Holding a gun may or may not make you feel bigger. But apparently it makes you look so.
That’s the conclusion of a study published in the online journal PLoS ONE.
“Danger really does loom large—in our minds,” said lead author Daniel Fessler, director of UCLA’s Center for Behavior, Evolution and Culture.
As part of Fessler’s study, 628 people looked at photographs of four different male hands, each of which grasped a single object: a caulking gun, electric drill, large saw, or handgun. They were then asked to estimate the height of each hand model.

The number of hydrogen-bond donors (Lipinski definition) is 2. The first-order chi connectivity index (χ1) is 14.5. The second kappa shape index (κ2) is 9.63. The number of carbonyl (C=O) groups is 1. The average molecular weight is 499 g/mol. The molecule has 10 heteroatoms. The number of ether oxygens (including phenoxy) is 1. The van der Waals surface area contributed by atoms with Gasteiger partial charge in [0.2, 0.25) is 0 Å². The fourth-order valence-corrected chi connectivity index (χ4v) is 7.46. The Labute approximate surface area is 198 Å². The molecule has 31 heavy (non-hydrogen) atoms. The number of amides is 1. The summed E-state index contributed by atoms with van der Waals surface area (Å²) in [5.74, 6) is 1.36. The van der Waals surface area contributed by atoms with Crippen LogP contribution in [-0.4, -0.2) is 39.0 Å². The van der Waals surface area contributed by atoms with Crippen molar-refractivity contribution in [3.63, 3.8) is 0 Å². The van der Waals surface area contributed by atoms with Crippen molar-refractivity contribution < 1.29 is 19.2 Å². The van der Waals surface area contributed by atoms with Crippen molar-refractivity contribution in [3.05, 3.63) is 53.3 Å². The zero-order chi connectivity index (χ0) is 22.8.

Although all the models were, in fact, roughly the same size, participants judged those holding the guns to be taller and stronger than the others. The danger signaled by the gun apparently implanted the notion of strength and power, which translated into a mental image of a larger, more muscular man.
This is the second recent study suggesting that firearms can fuzz up our thinking process. One released last month found that holding a gun makes a person more likely to believe others they encounter are armed.
Gun sales are booming, which means more guns on the streets, which means—we now know—there are even more people out there having their perceptions skewed.